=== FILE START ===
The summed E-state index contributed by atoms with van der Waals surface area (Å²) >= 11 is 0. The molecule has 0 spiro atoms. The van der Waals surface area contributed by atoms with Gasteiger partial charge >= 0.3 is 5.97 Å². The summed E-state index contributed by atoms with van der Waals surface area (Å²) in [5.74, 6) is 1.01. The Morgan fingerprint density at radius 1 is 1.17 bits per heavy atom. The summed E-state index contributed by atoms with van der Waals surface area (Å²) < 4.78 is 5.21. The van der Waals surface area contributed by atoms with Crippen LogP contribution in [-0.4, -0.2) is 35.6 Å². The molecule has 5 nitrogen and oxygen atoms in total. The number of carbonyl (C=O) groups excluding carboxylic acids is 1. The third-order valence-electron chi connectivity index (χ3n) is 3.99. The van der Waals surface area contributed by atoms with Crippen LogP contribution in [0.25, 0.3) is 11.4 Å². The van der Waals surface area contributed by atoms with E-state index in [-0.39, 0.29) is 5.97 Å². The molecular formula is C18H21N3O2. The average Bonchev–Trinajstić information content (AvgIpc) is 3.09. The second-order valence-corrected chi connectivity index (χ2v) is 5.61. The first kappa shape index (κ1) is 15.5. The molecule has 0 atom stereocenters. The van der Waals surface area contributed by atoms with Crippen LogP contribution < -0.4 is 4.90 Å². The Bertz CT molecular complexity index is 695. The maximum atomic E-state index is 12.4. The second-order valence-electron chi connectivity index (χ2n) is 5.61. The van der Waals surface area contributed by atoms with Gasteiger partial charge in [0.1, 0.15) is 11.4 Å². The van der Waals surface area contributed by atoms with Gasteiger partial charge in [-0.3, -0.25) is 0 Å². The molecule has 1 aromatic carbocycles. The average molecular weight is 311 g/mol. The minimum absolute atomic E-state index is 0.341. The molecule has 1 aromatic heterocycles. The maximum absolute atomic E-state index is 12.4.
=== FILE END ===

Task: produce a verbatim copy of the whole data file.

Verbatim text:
The summed E-state index contributed by atoms with van der Waals surface area (Å²) >= 11 is 0. The molecule has 0 spiro atoms. The van der Waals surface area contributed by atoms with Gasteiger partial charge >= 0.3 is 5.97 Å². The summed E-state index contributed by atoms with van der Waals surface area (Å²) in [5.74, 6) is 1.01. The Morgan fingerprint density at radius 1 is 1.17 bits per heavy atom. The summed E-state index contributed by atoms with van der Waals surface area (Å²) < 4.78 is 5.21. The van der Waals surface area contributed by atoms with Crippen LogP contribution in [-0.4, -0.2) is 35.6 Å². The molecule has 5 nitrogen and oxygen atoms in total. The number of carbonyl (C=O) groups excluding carboxylic acids is 1. The third-order valence-electron chi connectivity index (χ3n) is 3.99. The van der Waals surface area contributed by atoms with Crippen LogP contribution in [0.25, 0.3) is 11.4 Å². The van der Waals surface area contributed by atoms with E-state index in [-0.39, 0.29) is 5.97 Å². The molecular formula is C18H21N3O2. The average Bonchev–Trinajstić information content (AvgIpc) is 3.09. The second-order valence-corrected chi connectivity index (χ2v) is 5.61. The first kappa shape index (κ1) is 15.5. The molecule has 0 atom stereocenters. The van der Waals surface area contributed by atoms with Crippen LogP contribution < -0.4 is 4.90 Å². The Bertz CT molecular complexity index is 695. The maximum atomic E-state index is 12.4. The second-order valence-electron chi connectivity index (χ2n) is 5.61. The van der Waals surface area contributed by atoms with Gasteiger partial charge in [0.1, 0.15) is 11.4 Å². The van der Waals surface area contributed by atoms with Gasteiger partial charge in [-0.3, -0.25) is 0 Å². The molecule has 1 aromatic carbocycles. The average molecular weight is 311 g/mol. The minimum absolute atomic E-state index is 0.341. The molecule has 1 aromatic heterocycles. The maximum absolute atomic E-state index is 12.4.